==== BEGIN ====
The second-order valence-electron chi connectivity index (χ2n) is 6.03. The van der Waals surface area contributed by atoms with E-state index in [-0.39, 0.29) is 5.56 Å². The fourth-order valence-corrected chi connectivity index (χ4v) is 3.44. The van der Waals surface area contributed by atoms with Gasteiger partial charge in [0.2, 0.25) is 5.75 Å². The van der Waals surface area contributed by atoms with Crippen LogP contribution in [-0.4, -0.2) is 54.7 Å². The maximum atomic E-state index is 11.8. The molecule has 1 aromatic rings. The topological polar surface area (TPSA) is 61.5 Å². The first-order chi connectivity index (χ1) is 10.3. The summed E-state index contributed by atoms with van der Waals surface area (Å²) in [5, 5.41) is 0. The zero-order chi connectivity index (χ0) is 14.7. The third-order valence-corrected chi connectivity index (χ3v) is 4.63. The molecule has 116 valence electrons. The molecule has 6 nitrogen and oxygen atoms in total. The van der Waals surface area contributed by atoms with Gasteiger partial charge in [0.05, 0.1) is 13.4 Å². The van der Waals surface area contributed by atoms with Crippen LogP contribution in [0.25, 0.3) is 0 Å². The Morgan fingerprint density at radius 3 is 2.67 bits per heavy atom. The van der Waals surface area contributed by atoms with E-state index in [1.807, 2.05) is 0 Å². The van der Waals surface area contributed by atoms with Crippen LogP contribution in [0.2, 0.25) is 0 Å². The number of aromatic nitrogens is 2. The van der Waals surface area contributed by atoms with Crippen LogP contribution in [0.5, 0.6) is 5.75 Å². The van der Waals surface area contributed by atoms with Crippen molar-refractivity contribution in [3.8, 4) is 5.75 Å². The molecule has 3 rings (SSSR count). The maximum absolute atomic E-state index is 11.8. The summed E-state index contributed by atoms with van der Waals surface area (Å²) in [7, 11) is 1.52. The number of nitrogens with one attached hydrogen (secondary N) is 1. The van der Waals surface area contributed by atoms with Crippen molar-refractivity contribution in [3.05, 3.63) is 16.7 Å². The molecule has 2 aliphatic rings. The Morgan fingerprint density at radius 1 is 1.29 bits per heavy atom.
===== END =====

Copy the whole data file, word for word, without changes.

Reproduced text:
The second-order valence-electron chi connectivity index (χ2n) is 6.03. The van der Waals surface area contributed by atoms with E-state index in [-0.39, 0.29) is 5.56 Å². The fourth-order valence-corrected chi connectivity index (χ4v) is 3.44. The van der Waals surface area contributed by atoms with Gasteiger partial charge in [0.2, 0.25) is 5.75 Å². The van der Waals surface area contributed by atoms with Crippen LogP contribution in [-0.4, -0.2) is 54.7 Å². The maximum atomic E-state index is 11.8. The molecule has 1 aromatic rings. The topological polar surface area (TPSA) is 61.5 Å². The first-order chi connectivity index (χ1) is 10.3. The summed E-state index contributed by atoms with van der Waals surface area (Å²) in [5, 5.41) is 0. The zero-order chi connectivity index (χ0) is 14.7. The third-order valence-corrected chi connectivity index (χ3v) is 4.63. The molecule has 116 valence electrons. The molecule has 6 nitrogen and oxygen atoms in total. The van der Waals surface area contributed by atoms with Gasteiger partial charge in [0.05, 0.1) is 13.4 Å². The van der Waals surface area contributed by atoms with Crippen LogP contribution in [0.25, 0.3) is 0 Å². The Morgan fingerprint density at radius 3 is 2.67 bits per heavy atom. The van der Waals surface area contributed by atoms with E-state index in [1.807, 2.05) is 0 Å². The van der Waals surface area contributed by atoms with Crippen LogP contribution in [0.2, 0.25) is 0 Å². The number of aromatic nitrogens is 2. The van der Waals surface area contributed by atoms with Crippen LogP contribution in [0.5, 0.6) is 5.75 Å². The van der Waals surface area contributed by atoms with Crippen molar-refractivity contribution in [3.8, 4) is 5.75 Å². The molecule has 3 rings (SSSR count). The maximum absolute atomic E-state index is 11.8. The summed E-state index contributed by atoms with van der Waals surface area (Å²) in [7, 11) is 1.52. The number of nitrogens with one attached hydrogen (secondary N) is 1. The van der Waals surface area contributed by atoms with Crippen molar-refractivity contribution in [3.05, 3.63) is 16.7 Å². The molecule has 2 aliphatic rings. The Morgan fingerprint density at radius 1 is 1.29 bits per heavy atom.